Perception of the location of objects in the environment determines many other perceived characteristics. The example of crossing the road, described in the first chapter, illustrated some of the ways in which the perception of location is necessary before other aspects of a scene, like motion or recognition, can be determined. Our perceptual-motor coordination relies upon localising objects accurately, so that we can step over them, reach for them, avoid them or orient appropriately to them. Perception is a platform for action, and actions take place in a three-dimensional environment. It is necessary, therefore, for spatial perception to share the three-dimensional coordinate system in which behaviour occurs. The aspect of visual perception that will be examined in this chapter is location. Specifying the location of an object requires information for its direction and distance. Direction and distance will be considered separately, although they almost always function in tandem: Information that an object is a given distance away is of little assistance for guiding behaviour if its direction is not also detected, and vice versa.
Any statement about the locations of objects requires the specification of a frame of reference relative to which the objects can be assigned. No better description of such relativities can be given than that by the empiricist philosopher, John Locke (1690/1975, pp. 76-77):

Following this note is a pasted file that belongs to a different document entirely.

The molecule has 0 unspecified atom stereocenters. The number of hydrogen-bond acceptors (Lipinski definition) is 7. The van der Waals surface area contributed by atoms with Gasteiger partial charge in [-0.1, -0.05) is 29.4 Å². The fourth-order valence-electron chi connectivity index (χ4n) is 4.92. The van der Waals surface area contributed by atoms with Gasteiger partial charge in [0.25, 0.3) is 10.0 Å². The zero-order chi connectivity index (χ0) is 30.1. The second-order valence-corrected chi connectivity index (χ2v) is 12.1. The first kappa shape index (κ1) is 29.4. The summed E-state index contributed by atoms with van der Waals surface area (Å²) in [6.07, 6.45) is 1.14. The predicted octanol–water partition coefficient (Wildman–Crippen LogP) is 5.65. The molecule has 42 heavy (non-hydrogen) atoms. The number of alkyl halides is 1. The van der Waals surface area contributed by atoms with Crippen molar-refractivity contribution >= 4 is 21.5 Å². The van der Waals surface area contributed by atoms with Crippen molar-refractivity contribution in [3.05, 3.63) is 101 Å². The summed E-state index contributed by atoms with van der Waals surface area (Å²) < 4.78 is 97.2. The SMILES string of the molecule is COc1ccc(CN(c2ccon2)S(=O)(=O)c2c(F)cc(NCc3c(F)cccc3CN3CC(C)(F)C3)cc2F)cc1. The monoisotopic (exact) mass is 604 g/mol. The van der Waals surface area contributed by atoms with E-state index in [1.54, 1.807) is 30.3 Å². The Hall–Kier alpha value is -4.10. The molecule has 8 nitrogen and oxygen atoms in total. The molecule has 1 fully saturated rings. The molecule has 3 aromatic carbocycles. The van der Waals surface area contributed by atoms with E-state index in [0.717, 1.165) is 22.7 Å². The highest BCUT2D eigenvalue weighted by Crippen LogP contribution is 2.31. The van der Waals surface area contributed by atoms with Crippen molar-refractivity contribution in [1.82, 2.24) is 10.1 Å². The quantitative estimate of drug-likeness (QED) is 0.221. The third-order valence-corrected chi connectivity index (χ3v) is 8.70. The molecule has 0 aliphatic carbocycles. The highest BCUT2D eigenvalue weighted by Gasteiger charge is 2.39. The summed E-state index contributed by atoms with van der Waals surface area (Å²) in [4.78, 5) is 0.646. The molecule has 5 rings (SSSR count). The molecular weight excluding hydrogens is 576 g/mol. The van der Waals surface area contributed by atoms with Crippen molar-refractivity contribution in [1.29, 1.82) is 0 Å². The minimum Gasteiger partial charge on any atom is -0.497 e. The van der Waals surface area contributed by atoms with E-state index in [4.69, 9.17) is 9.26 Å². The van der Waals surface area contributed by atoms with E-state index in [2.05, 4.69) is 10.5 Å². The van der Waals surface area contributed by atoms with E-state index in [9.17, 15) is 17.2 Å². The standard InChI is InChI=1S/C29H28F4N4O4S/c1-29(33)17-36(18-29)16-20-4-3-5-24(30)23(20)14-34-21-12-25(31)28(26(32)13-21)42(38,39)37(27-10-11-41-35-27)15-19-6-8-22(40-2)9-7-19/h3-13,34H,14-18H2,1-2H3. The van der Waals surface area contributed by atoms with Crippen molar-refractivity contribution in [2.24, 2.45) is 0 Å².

Thus a Company of Chess-men, standing on the same squares of the Chess-board, where we left them, we say are all in the same Place, or unmoved; though, perhaps, the Chess-board hath been in the mean time carried out of one Room into another, because we compared them only to the Parts of the Chess-board, which keep the same distance one with another. The Chess-board, we also say, is in the same Place it was, if it remains in the same part of the Cabin, though, perhaps, the Ship it is in, sails all the while: and the Ship is said to be in the same Place, supposing it kept the same distance with the Parts of the neighbouring Land; though, perhaps, the Earth hath turned round; and so both Chess-man, and Board, and Ship, have every one changed Place in respect of remoter Bodies.